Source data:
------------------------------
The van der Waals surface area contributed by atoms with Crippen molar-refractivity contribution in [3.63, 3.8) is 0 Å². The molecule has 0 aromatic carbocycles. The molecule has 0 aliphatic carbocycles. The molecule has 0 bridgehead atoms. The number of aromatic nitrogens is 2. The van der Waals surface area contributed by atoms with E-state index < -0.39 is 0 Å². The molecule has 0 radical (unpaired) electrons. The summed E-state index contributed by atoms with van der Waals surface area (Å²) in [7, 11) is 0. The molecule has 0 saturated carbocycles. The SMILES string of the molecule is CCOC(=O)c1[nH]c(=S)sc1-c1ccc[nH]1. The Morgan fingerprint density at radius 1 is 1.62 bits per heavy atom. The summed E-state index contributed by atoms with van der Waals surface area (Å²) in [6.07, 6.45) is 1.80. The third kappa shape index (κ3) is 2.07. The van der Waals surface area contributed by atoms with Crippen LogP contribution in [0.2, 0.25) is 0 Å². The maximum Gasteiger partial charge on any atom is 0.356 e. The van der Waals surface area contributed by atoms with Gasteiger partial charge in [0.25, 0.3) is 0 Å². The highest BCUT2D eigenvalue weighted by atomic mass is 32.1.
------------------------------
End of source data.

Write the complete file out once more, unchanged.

The van der Waals surface area contributed by atoms with Crippen molar-refractivity contribution in [3.63, 3.8) is 0 Å². The molecule has 0 aromatic carbocycles. The molecule has 0 aliphatic carbocycles. The molecule has 0 bridgehead atoms. The number of aromatic nitrogens is 2. The van der Waals surface area contributed by atoms with E-state index < -0.39 is 0 Å². The molecule has 0 radical (unpaired) electrons. The summed E-state index contributed by atoms with van der Waals surface area (Å²) in [7, 11) is 0. The molecule has 0 saturated carbocycles. The SMILES string of the molecule is CCOC(=O)c1[nH]c(=S)sc1-c1ccc[nH]1. The Morgan fingerprint density at radius 1 is 1.62 bits per heavy atom. The summed E-state index contributed by atoms with van der Waals surface area (Å²) in [6.07, 6.45) is 1.80. The third kappa shape index (κ3) is 2.07. The van der Waals surface area contributed by atoms with Crippen LogP contribution in [0.2, 0.25) is 0 Å². The maximum Gasteiger partial charge on any atom is 0.356 e. The van der Waals surface area contributed by atoms with Gasteiger partial charge in [0.25, 0.3) is 0 Å². The highest BCUT2D eigenvalue weighted by atomic mass is 32.1.